fig and orange tart à la christine ferber


in another life, i’d be christine ferber living in the enchanted alsatian village of niedermorschwir.  i’d wake up, smell the crisp alsatian air, waddle out into the alsatian market place, and be instantly inspired to make an alsatian tart.  new combinations of fruits and nuts, herbs and cheeses would spring alive around me in vivid colours.   i’d have published countless tart recipes in infinite variations. i’d be giving birth to new flavour profiles with the fecundity of the duggar family.  making tarts would be in my blood, my dna, and my soul.  i’d be snow white and her more than seven tarts…and my best friend would be none other than pierre herme.

living out in tribeca, i’ve got the greenmarket on greenwich street to look forward to every wednesday and saturday, the itinerant fruit stand on the corner of greenwich and chambers, whatever produce whole foods decides to stock for a particular week, plus my personal indoor garden. while my fig tree has sprouted about 20 still-green figs, i decided to spare my babies and buy a pint of figs from the fruit stand this morning.  they were cheap, in season, and perfect for russeling up my version of ms. ferber’s fig and orange tart.   (note: hers utilizes creme fraiche, semi-puff pastry, and walnuts — i don’t live in the enchanted village of niedermorschwir, okay?!)

Tribeca Fig and Orange Tart
(makes 1 nine-inch tart; my tart is a cross between ferber’s old bachelor’s tart and her fig and orange tart with walnuts from her book Mes Tartes)

Pastry Dough enough to make 1 nine-inch tart. i used pâte sucrée. in ferber’s original recipe, she suggests a rich flaky pastry with praline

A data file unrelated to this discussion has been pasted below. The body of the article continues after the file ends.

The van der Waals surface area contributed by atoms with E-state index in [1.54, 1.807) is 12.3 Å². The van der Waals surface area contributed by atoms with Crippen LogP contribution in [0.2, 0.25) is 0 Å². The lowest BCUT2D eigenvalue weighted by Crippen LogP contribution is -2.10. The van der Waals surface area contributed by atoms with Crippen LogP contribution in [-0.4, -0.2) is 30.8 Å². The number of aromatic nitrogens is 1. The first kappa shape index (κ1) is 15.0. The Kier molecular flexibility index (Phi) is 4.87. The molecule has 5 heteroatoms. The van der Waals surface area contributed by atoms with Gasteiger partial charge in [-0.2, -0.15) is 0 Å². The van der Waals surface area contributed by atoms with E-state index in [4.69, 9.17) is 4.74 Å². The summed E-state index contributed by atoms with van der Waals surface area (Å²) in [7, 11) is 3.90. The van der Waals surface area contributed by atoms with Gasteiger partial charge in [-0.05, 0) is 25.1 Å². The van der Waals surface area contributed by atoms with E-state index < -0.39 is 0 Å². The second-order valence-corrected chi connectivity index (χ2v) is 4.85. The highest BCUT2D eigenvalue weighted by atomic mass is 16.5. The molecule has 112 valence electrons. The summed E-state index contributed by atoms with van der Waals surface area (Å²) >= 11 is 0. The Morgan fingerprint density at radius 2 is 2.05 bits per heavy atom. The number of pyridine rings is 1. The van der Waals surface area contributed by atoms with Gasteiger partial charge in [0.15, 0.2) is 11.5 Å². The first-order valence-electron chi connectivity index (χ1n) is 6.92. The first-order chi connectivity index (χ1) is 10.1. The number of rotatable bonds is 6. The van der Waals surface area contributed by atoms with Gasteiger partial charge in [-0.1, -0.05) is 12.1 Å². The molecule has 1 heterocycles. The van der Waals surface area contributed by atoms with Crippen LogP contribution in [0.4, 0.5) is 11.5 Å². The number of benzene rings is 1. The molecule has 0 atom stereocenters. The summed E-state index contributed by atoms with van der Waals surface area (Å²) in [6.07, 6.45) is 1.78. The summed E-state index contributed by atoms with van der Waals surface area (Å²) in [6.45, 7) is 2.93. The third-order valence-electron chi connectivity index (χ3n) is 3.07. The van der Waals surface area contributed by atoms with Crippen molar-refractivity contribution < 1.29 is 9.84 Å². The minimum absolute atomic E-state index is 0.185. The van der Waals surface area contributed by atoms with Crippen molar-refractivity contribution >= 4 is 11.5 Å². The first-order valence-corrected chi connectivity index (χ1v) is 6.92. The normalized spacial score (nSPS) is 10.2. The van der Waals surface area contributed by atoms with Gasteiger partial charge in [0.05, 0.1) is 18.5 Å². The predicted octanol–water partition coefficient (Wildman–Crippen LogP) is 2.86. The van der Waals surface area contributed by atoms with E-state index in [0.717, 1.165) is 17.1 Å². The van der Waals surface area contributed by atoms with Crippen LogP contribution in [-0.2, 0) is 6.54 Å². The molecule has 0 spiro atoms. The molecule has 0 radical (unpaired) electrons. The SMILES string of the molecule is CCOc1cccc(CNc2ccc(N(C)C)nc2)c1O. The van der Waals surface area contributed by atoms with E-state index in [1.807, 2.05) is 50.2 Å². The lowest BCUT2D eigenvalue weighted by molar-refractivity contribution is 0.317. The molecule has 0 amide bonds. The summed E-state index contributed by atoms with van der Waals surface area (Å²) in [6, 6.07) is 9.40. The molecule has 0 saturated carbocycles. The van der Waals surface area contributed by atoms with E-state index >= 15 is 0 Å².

paste and hazelnuts.
Almond Cream 200g. i used the recipe from the french pear tart
Fresh Figs 6
Fresh Oranges 1-2
Sugar ¼ cup
  1. Roll-out the pastry dough until it is about 1/8 inch thick and lift it onto a parchment paper lined baking sheet. Cut a 9.5 to 10 inch circle in the center of the dough.
  2. Using a heart-shaped cookie cutter, cut out enough hearts using the left over scraps to completely line the edge of the circle.
  3. Moisten the the edge of the circle with cold water and gently press the hearts onto the circle.  If your dough has gotten too warm, it may be easiest to freeze the roll-out dough for five minutes before transferring the hearts onto the circle.
  4. While you are heating the oven to 350ºF, let the pastry shell rest in the freezer.
  5. Blind bake the shell for 10 minutes and then let it cool.
  6. When the shell has cooled, spread an even layer of almond creme on the bottom of the tart.
  7. Clean and dry the figs.  Remove the stems and cut the figs into quarters.
  8. Peel the oranges and remove the white membrane.  You want the orange sections without the membrane.
  9. Place the fig quarters and orange creme on top of the almond creme in an alternating patter.
  10. When the tart has been completely covered with fruit, sprinkle it with the sugar. I also sprinkled on some sliced almonds because I couldn’t resist. I also had some extra hearts, so I stuck those into the tart as well.
  11. Bake the tart at 350ºF for about 40-45 minutes.
  12. You can coat the oranges with some apricot glaze (optional). The figs don’t need it as they produce their own glaze.